Germany Set To Return Benin Bronzes 125 Years After
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Germany has concluded plans to return 440 of Benin Bronzes that were looted 125 years ago by a British colonial expedition and subsequently sold to collections around the world, including German museums, Berlin authorities disclosed yesterday.

Germany’s Foreign Minister Heiko Maas welcomed a deal reached with museums to work on a plan for the restitution of the artifacts together with Nigeria, calling it a ‘turning point in dealing with our colonial history.’

According to the Minister of Culture in the country, Monika Gruetters, the Benin Bronzes were a key test for the way the country deals with its colonial past.

‘We are confronting our historic and moral responsibility,‘ she said.

Read Also: How Britain Invaded And Concurred The Ancient Benin Kingdom

Gruetters said the goal is to contribute to “understanding and reconciliation” with the descendants of those whose cultural treasures were stolen in colonial times. The first returns are planned for next year, she said.

A British colonial expedition plundered vast numbers of treasures from the royal palace of the Kingdom of Benin in 1897, including numerous bas-reliefs and sculptures. Many of the artifacts ended up in the British Museum, though hundreds were also sold to other collections.

The Ethnological Museum in Berlin has one of the world’s largest collections of historical objects from the Kingdom of Benin, estimated to include about 530 items, including 440 bronzes.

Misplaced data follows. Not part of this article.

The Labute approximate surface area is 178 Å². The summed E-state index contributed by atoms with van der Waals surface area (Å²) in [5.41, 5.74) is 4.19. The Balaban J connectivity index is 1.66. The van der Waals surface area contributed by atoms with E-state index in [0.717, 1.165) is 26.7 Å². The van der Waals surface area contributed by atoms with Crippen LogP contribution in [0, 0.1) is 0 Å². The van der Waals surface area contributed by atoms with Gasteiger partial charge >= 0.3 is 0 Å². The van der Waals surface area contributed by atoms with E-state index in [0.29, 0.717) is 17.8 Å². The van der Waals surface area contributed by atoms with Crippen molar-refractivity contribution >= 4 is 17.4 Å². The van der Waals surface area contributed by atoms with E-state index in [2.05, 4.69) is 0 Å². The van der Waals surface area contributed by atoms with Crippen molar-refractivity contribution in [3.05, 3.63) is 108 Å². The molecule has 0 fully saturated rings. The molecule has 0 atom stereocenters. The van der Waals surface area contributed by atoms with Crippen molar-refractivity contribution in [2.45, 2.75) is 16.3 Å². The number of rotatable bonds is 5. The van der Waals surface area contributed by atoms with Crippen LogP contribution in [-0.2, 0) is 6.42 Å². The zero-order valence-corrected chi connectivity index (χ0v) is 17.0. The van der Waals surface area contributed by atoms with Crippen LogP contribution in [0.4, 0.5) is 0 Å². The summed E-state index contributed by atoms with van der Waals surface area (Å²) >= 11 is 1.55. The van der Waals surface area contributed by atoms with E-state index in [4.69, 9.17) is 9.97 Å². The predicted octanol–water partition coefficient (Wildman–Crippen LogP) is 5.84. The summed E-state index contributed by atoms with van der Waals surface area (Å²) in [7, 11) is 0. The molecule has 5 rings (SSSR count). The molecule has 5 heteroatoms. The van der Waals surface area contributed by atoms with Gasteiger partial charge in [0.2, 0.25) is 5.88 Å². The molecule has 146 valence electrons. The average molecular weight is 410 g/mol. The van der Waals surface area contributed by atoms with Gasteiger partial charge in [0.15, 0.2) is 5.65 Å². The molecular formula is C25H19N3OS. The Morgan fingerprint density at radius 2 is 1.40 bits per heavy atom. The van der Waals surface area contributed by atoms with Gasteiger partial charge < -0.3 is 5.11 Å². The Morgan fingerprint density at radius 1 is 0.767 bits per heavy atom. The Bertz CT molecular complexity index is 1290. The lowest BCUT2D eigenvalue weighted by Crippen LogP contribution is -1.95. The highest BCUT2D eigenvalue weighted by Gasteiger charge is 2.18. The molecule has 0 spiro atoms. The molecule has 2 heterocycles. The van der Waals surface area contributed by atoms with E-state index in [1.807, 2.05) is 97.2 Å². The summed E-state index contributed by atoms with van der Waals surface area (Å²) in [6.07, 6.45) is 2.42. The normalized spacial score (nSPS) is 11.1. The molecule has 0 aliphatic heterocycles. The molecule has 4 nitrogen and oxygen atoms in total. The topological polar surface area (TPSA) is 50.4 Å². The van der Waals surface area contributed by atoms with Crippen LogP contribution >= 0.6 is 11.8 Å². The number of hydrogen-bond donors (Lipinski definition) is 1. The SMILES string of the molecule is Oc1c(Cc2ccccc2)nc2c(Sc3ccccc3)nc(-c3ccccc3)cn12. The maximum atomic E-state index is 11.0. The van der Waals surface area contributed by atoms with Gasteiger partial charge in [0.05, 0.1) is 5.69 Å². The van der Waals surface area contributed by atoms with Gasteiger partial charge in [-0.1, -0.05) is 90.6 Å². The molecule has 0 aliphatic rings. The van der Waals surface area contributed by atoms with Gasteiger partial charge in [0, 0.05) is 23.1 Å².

The University of Aberdeen and Lambeth Palace, the London residence of the Archbishop of Canterbury, are among the British institutions which have so far announced their intention to send back their Benin Bronzes.

The Scottish university claimed that the bronzes had been seized in ‘reprehensible circumstances.’

That decision put pressure on the British Museum, which holds hundreds of pieces, to follow suit.

Late last year, France approved the restitution of 26 items from the Kingdom of Benin.

Britain’s Acting Consul-General in the Niger Delta, James Phillips had, in December 1896, embarked on an expedition to depose the then Oba of Benin Ovonramwen, because he had “reason to hope that sufficient ivory would be found in the King’s house.”

Phillips, in a letter  to Lord Salisbury, the Foreign Secretary, intended to use the funds realized from the ivory to ‘pay the expenses incurred in removing the King from his stool.’

He was accompanied by a medical officer, two trading agents, and about  250 African soldiers masquerading as porters.